In a recent survey we conducted with NFP leaders, there was overwhelming support for corporate community partnerships and how they can extend social impact.
Their motivation was clear with funding (93%) and connections (87%) being the two highest responses. However, when prompted on why we do not see these collaborations more often, their responses were unanimously in the ‘too hard basket’.
How can we change this?
Corporates often set a high bar for collaboration: grant applications, meetings, pitches, case studies, annual reports etc. This may be part of an efficient process; however, you might have also indirectly filtered out NFPs that do not have or are not willing to invest the resources needed to even start the conversation… because they are too busy delivering the services we expect them to.
Conversely, the amount of work an NFP is required to do upfront results in the creation of unrealistic expectations. They also need to justify their return on investment. This front-loading of ‘cost and reward’ often stops promising conversations in their tracks. Furthermore, if funding is involved, it can also create a power imbalance whereby a community partnership turns into a client-supplier relationship.
The last barrier is the time it takes to establish these collaborations. This ironically is often created to tackle the most pressing social issues. Imagine if our corporate sales cycle took months or years, it would not be a very sustainable business.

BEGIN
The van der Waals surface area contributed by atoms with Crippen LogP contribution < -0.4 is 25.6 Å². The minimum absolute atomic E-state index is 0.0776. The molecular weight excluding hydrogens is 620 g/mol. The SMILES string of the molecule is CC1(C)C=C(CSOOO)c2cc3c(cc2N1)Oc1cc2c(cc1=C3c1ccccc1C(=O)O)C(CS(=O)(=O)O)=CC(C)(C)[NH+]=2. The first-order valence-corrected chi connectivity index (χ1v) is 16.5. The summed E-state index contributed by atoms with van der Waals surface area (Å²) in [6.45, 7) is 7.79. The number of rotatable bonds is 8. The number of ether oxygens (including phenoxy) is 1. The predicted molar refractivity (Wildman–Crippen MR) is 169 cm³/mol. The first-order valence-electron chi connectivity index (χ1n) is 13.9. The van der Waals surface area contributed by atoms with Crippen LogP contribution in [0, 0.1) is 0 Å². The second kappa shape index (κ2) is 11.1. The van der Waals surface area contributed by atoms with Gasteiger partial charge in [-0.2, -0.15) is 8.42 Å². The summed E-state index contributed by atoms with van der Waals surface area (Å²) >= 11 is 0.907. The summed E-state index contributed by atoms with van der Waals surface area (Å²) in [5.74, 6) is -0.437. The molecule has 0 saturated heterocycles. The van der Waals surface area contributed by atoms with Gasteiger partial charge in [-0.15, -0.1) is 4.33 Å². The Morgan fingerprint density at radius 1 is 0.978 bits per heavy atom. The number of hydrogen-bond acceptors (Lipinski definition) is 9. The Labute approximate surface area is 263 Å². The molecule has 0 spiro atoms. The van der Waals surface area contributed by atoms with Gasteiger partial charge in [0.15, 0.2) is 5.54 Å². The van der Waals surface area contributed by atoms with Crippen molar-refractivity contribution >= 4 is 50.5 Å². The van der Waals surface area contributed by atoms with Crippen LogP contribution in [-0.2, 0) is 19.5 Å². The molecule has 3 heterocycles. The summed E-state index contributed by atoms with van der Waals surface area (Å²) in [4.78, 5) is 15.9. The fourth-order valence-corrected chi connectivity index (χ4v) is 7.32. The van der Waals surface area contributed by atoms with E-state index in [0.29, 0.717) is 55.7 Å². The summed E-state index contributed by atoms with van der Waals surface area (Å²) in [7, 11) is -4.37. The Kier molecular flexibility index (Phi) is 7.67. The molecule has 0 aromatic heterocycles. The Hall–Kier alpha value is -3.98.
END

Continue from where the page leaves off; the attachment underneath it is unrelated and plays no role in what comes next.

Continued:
There are many things that community partnerships can do to better position themselves for cross-sector collaboration. There are also a handful of things that we can do to foster the right community engagement as well.
These are often based on social causes or SDGs and are endorsed by senior leaders. Voted on by your staff, or selected due to their strategic alignment with the core services of your company (a.k.a. shared-value). These pillars can guide your selection criteria, sharpen your communication, and provide reassurance that cross-sector collaboration and community partnerships are important in delivering your desirable social outcomes.
Next, consider the potential scope of community partnerships and start with the end in mind.
What is the level of involvement you want to have in creating impact? Do you simply want to back a community partnership that is on the right track or mobilise your staff to volunteer their skills to accelerate the process? Is your workforce geographically dispersed? And therefore, would a large NFP with a national reach or a number of NFPs tackling local issues deliver a better outcome?
For collaborative opportunities where funding is not part of the initial engagement, it’s always good practice to know where you can find the funding and the business case you need to put together to potentially scale the engagement.
Lastly, try to build checks & balances into the journey rather than front-loading them.
Finding the right community partnerships to collaborate with is important. The hoops that they need to jump through shouldn’t impede progress. I have always found the best course of action is… ACTION!
Start with informal engagements. Invite them to a ‘lunch-and-learn’ rather than committing your staff to a marquee event in the first instance. Register your team to attend an established program delivered by an NFP. This is before you dive in and ask to co-design a new one.
Observe how the NFP operates and whether your staff engages with them. When you’ve found a potential community partnership for long-term engagement, co-design a pilot program. Test the NFP’s ability to meet a scope of work that reflects elements of your end goal.